Football: Pellegrini bridles after bruising City win

NEWCASTLE, United Kingdom - Manchester City manager Manuel Pellegrini was more concerned by Newcastle United's fouls than the foul-mouthed language of their manager Alan Pardew after an incident-packed encounter at St James' Park.

However, the Football Association (FA) are unlikely to be as forgiving if the report of referee Mike Jones details the obscenities used by Pardew as his side went down 2-0 at St James' Park on Sunday.

Goals from Edin Dzeko and Alvaro Negredo lifted City back to the top of the Premier League table, but they paid a high price as Samir Nasri suffered a knee ligament injury that could rule him out for at least a month.

The major talking point of the match was undoubtedly a 34th-minute disallowed goal by Newcastle's Cheick Tiote and the angry exchanges that followed.

Jones ruled that Yoan Gouffran, clearly standing offside, was interfering with play as he swerved away to let Tiote's fierce strike veer inside the right-hand post.

Pellegrini had no doubt that Jones was correct.

"I don't understand Newcastle's frustration, because it was an offside goal. He (Gouffran) was offside and disturbed Joe Hart," he said.

"I was not surprised by the reaction because they are playing at home, but it's impossible to complain about every decision."

Hart later supplied further evidence to support the official when he claimed to team-mates that he did not go for the ball because he thought that Gouffran was in his way.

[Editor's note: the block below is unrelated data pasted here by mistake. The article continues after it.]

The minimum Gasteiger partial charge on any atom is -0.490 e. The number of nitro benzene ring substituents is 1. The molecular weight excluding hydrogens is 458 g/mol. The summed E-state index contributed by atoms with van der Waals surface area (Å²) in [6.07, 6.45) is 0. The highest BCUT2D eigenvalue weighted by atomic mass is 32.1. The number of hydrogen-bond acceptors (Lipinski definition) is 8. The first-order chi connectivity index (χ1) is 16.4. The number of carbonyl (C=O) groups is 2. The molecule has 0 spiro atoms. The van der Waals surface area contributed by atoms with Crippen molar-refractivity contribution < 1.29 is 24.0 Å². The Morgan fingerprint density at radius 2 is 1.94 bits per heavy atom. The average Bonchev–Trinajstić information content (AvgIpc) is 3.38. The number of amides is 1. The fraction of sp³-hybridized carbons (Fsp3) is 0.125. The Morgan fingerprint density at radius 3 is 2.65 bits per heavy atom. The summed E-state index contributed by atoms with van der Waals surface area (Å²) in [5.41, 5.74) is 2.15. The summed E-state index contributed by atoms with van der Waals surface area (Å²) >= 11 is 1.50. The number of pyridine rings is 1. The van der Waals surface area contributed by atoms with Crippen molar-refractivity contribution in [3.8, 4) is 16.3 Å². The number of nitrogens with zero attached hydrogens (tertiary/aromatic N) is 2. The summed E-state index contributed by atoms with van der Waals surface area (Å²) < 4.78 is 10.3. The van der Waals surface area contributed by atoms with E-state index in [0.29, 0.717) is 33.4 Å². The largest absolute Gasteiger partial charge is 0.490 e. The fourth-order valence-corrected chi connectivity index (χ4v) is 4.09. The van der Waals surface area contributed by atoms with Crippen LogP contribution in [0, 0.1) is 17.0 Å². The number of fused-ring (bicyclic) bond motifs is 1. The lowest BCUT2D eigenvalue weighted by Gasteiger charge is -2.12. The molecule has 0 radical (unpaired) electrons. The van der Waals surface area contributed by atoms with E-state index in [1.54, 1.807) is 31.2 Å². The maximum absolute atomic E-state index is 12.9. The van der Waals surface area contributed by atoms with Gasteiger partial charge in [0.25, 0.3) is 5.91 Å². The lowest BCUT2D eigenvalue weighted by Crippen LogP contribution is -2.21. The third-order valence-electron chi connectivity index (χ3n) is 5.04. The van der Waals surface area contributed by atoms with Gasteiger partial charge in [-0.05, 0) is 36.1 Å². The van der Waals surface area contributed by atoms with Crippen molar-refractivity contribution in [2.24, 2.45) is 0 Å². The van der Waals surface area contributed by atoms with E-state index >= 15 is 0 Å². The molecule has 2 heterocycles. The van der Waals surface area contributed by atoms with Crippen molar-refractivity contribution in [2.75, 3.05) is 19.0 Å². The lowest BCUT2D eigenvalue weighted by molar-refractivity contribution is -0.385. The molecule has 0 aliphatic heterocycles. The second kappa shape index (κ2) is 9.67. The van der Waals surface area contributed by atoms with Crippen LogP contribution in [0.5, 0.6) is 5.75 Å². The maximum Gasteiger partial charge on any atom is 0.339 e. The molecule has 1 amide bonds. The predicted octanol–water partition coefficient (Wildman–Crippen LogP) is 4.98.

Yet nothing they said could alter the opinion of Pardew, whose angry outburst after the decision was picked up by television cameras and could lead to action from the FA.

Pardew later apologised, saying: "I hear it's been picked up and I apologise 100 percent for my comments.

"It was a heat-of-the-moment thing and we had words that we always hear as managers. I've apologised to him and I'm pleased that he has accepted that."

But he remained adamant that the referee's decision was wrong.

"It was getting a little bit heated because that decision was such an injustice," he said.

"For me this is an entertainment business and Cheick hit a goal that Joe Hart was never going to save. The ball went through bodies, but the keeper's vision was not impaired.

"I don't understand it. Even if City's back four was on the edge of the box and four (Newcastle players) were offside, it was such a clean hit that it was going into the corner.

"There was no way he could be in the keeper's view. The referee got it wrong."

Tiote was equally bemused, saying: "I don't understand why it wasn't given. Gouffran was next to the keeper, but he didn't touch the ball.

"That's football, though, and sometimes you need to accept it and go forward. I think we played well and that's the most important thing."

Newcastle responded impressively after Dzeko's eighth-minute opener and Hart had to make several fine saves before Negredo made the game safe in stoppage time.

City have now scored 94 goals in 32 games - more than they managed in the whole of last season.

"Everyone knows about the the amount of goals we score, because we are an attacking team, but it's very important to know how to defend and we defended very well here," Pellegrini said.

"Newcastle made a lot of fouls and deserved a red card for the foul on Nasri. I think it was an unfair kick by the Newcastle player (Mapou Yanga-Mbiwa) and I don't understand why he was not sent off."

Newcastle have now lost four games in a row, but Pardew said: "I thought we were very good in a lot of areas and didn't let City dominate the game.

"We had opportunities and Joe Hart made some great saves. When you play that well, you usually get a result, so credit to City. They played very well to get the win."